Paperless Post started its life as an e-commerce business that focussed on design-led online stationery - greetings cards and invitations that you could personalise to suit you. With now over 1.5 million registered users, the New York based company has become a huge success. It was founded by James and Alexa Hirschfield, in 2008, when they were just 23 and 25 years old. We spoke to them to find out how they managed to transition from brother and sister into sibling entrepreneurs.
With over 85 million cards sent since its launch, Paperless Post has experienced a fast-paced growth. Unlike anything on the market at the time of its conception, James explains how the idea came for their company first came about.
"We started thinking about Paperless Post in 2007, when I was still at school. I had put a lot of effort into planning my 21st birthday party, but found that there was no way to invite people online that reflected the amount of care that was going into the event. All emails looked the same, and the existing products for sending invitations online lacked the beauty and customization available in paper stationery.
"We set out to create Paperless Post as a way to bring that kind of design and personal touch to communication in this medium."
At that time, older sister, Alexa, was working in the city and made the decision to leave her job to pursue the dream that she and James shared.
"I was working in Katie Couric’s office at the time, but once we decided to pursue the concept for real, I quit my job. I was working on Paperless Post full-time from my parent’s living room for a year and a half before we finally unveiled the beta version of the site to our friends and family."
To date, the company has now received around $12.3 million in funding from investors, including Thrive Capital and the Crunchfund – with other investors still keen to get involved. But did their own outset as partners in a business come quickly to them, and was it easy for them to fall naturally into different roles?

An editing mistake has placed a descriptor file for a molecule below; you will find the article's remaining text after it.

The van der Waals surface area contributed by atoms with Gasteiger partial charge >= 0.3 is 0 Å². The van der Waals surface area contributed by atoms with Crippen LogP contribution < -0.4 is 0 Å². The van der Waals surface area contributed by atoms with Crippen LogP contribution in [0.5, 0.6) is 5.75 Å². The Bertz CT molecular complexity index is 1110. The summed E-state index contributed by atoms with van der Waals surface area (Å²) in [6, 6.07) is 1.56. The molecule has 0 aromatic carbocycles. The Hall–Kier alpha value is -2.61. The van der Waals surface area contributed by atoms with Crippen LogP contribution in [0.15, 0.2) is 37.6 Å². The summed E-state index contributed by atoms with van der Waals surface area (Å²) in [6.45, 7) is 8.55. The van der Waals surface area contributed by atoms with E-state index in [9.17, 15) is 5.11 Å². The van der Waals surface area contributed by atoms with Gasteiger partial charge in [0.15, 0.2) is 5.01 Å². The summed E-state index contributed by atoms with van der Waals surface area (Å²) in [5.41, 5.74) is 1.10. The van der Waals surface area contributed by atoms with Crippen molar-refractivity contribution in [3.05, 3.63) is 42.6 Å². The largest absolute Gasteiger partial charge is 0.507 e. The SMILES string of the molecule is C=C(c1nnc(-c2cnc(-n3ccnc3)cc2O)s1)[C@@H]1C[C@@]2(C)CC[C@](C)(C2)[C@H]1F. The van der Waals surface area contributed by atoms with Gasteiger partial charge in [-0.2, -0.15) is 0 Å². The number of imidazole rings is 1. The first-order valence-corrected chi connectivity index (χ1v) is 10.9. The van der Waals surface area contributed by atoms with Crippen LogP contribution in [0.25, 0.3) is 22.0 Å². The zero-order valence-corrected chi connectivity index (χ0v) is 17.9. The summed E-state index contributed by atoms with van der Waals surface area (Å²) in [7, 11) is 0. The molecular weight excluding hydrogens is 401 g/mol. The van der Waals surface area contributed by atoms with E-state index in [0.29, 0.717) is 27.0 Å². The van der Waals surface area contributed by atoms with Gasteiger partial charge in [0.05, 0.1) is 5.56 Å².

"I have always oversee everything on the design side," explains James. "From the cards themselves to the company branding, while Alexa manages all of the technology and product needs." This is an assumption which Alexa notes people are quick to "make the other way round", as the sister in the partnership.
The latest move for the start-up is an exciting one – an offering of actual paper products, which customers are able to order online. Both have said that although their original idea was based on electronic communication, they have listened to what their customers are asking for.
I asked them about their own relationship with each other – having worked so closely on a personal and business level for the last eight years. Do they have tips for anyone out there looking to run a company with their sibling? James speaks of their natural bond as brother and sister.
"The level of trust that we have in each other is something that would be difficult to replicate with another co-founder. Not only are we siblings, but we’ve always been especially close and tuned into each other’s heads."
And does Alexa agree with her brother?
"Yes, we know what we can implicitly trust the other person about and what we can’t. Such a deep level of awareness of each other’s strengths and weaknesses is a huge benefit of working with a family member.
"There is also a forgiveness and understanding that’s incredibly helpful in the difficult times that are bound to happen when you’re starting a company."
And so what lessons do they have for others from their experiences running a start-up like Paperless Post? Alexa kindly shared her top tips that she wishes she had given to her younger self, about both work and life alike.
- Don’t waste your time doing anything you don’t love – there are too many things you will love that you cannot justify missing out on.
- Don’t be so hard on yourself.
- The discipline comes in paring life down to what you are really passionate about, and not adding things just because you can.
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